Rex Ryan's First Training Camp Providing a Sense of Deja Vu

The more things change, they more they repeat themselves

The fight between Kellen Clemens and Mark Sanchez wasn't the only one to gain notice at Jets camp in upstate Cortland on Monday. Three other scraps broke out during drills between the offense and defense during a chippy workout. That's not unusual for training camp, but since this Jets offseason has been all about the return of aggressive, passionate football it's getting a lot of notice.

Rex Ryan's hiring is the impetus for all the talk about a new style of football, and, after practice, Ryan was happy with what he saw.

"There is pride in that defense and pride in the offense. What you are going to see is that you have to have pride in the whole team. So, when you play an opponent, you’re going to see a unified football team. I think that is what we are shooting for. We want to be physical.  We want to play tough, hard-nose football. I think we are working to that."

A lot of Jets fans are probably happy with that kind of news out of practice as well. They've been happy with everything coming from Ryan since he got the job, mostly because every time you see or hear from Ryan it is clear that Eric Mangini has left the building.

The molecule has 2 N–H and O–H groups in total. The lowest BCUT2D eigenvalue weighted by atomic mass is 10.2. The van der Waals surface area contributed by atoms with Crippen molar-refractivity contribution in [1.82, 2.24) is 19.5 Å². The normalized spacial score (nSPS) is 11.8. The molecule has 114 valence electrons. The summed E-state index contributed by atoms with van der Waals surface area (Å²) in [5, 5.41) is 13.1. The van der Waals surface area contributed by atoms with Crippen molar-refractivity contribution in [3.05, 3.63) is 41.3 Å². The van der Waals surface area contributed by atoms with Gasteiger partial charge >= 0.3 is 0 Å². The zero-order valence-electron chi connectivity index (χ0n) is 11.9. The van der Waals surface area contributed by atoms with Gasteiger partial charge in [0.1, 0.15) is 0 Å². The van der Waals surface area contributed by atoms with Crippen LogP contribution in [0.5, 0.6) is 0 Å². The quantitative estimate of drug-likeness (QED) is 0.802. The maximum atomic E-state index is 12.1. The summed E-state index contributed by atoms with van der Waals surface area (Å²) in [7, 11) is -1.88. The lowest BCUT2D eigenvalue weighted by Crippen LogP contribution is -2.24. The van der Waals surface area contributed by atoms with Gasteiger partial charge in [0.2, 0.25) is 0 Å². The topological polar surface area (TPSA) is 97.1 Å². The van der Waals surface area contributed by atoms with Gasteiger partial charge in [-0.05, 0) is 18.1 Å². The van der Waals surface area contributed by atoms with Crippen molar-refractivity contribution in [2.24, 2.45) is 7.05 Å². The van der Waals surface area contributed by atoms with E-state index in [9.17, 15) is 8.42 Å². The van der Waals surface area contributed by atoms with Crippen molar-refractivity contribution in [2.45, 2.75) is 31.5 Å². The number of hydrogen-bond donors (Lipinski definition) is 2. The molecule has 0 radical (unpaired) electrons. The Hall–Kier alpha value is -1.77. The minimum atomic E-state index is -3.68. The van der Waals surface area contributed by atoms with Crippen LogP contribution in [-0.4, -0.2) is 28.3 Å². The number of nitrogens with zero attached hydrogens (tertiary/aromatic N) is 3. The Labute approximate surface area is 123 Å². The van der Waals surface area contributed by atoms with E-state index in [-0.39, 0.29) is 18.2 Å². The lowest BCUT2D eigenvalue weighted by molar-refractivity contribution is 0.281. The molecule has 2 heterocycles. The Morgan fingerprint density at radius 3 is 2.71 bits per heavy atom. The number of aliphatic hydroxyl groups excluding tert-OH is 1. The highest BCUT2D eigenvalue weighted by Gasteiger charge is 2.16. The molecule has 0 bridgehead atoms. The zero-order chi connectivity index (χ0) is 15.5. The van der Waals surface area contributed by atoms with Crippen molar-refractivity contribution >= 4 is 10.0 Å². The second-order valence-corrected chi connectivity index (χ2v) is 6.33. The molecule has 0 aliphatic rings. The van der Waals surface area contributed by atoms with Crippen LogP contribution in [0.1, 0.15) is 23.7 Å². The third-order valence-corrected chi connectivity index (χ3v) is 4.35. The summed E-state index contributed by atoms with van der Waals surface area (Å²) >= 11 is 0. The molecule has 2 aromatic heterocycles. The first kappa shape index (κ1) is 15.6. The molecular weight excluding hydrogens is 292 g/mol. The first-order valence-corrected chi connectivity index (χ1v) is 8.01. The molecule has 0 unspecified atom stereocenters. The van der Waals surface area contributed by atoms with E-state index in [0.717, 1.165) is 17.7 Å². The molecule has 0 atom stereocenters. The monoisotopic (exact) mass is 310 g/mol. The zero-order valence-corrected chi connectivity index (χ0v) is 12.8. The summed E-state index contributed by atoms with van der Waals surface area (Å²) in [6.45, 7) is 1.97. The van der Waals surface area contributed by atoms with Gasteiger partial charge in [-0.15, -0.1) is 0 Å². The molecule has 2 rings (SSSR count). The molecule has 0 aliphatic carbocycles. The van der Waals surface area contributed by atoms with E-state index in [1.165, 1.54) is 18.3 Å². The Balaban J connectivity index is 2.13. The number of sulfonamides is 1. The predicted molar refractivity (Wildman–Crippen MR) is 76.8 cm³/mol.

Mangini was circumspect, dispassionate and measured. Ryan is verbose, extreme and oozes his love of football from every pore. Mangini treated players with disdain, Ryan loves them like sons. Mangini played everything close to the vest, Ryan is a gambler in the mold of his father Buddy.  

If all of this sounds familiar, it's because it's exactly what happened when Mangini took over from Herman Edwards. Edwards' teams were as undisciplined as his press conferences were entertaining, and Mangini's attention to detail and sterner style were seen as welcome changes that would serve the Jets well in the future. While Ryan comes with the imprimateur of his father, Mangini came with the stamp of Belichick.

There are times, this is one of them, when the Jets seem like nothing more than an unstable republic searching desperately for governmental stability. A democratic election follows a military coup which leads to rioting in the streets and another election which will, inevitably, lead to another coup. Each change brings with it the promise of a better, less corrupt tomorrow but they all end with the same anger and recriminations. The only difference with the Jets is that none of the coaches has ever worn a military uniform to work.

Meet the new boss, same as the old boss? The song says we won't get fooled again, but it's going to be a while before we know for sure. \

Josh Alper is a writer living in New York City and is a contributor to and in addition to his duties for

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